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Hunting seasons set, most dates stay same

Larry Woody, Outdoors Writer • Dec 17, 2015 at 6:36 PM

The Tennessee Fish and Wildlife Commission has finalized this fall's hunting seasons, and the opening of muzzleloader season starts later -- Nov. 8 -- than some hunters had requested.

The Tennessee Wildlife Resources Agency each year invites hunters to submit comments and suggestions about the seasons, and one suggestion for 2014 was to move up the start of muzzleloader season.

However, the muzzleloader season will run Nov. 8-21, overlapping with archery season which opens Sept. 27. Some hunters would like the archery/muzzleloader seasons more equally divided.

Deer gun season traditionally opens the Saturday prior to Thanksgiving, which this year is Nov. 22. It runs through Jan. 4, 2015.

There are no changes in deer hunting regulations and bag limits. An internet rumor had circulated about a reduction of the four-buck season's bag limit, but the TWRA said it was untrue.

In recent years there has been a growing debate about a "quality deer" program -- protecting younger bucks in order to allow them time to grow bigger antlers -- but so far the regulations remain unchanged. Such "quality management" rules remain in effect on some Wildlife Management Areas, but so far have not impacted statewide regulations. Hunters are divided on the issue.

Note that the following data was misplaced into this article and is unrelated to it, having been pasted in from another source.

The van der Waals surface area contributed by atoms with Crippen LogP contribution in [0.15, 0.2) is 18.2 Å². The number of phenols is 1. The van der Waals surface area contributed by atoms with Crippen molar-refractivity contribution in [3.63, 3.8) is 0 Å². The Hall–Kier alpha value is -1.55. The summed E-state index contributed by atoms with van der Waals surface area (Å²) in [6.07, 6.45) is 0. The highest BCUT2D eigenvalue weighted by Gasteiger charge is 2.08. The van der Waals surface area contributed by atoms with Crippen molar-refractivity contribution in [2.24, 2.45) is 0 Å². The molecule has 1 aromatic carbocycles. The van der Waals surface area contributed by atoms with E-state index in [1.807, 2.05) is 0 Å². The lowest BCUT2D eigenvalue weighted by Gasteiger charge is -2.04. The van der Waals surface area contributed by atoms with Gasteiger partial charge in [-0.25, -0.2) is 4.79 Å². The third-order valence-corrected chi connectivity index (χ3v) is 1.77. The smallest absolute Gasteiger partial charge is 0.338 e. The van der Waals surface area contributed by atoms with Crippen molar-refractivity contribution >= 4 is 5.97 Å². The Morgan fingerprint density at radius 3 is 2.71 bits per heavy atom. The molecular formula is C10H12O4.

The Young Sportsman deerĀ  hunts will be held on Oct. 25-26 and Jan. 10-11.

The fall turkey season will remain in mid-October (Oct. 11-26), but is being suspended in three counties: Giles, Wayne and Lawrence due to an abrupt -- and puzzling -- decline in the turkey populations in those areas. The TWRA does not know what caused the decline and biologists continue to study the situation.

A 44-day spring turkey season will open April 4 with no changes in bag limits and regulations.

Small-game seasons likewise remain unchanged. There had been suggestions to temporarily suspend quail season to see if it might help halt a decades-long decline in the birds' population. However, biologists don't believe hunting pressure is to blame, and that halting hunting for quail would not solve the problem.

Not yet finalized are details about dove season. Because doves are classified as migratory birds, the season is set by the U.S. Fish and Wildlife Service.

The traditional Sept. 1 opening of dove season is expected to remain in place, but there could be tweaks made to the three segments of the 90-day season.

The Commission finalized plans to open bear hunting in 15 new counties, including some on the Cumberland Plateau. In recent years the state's bear population has increased, and the animals have gradually expanded their territory from traditional East Tennessee counties.

Details about the hunting seasons are posted on the TWRA website (tnwildlife.org) and will be in the 2014-15 Tennessee Trapping and Hunting Guide, available at most outdoors outlets later this year.

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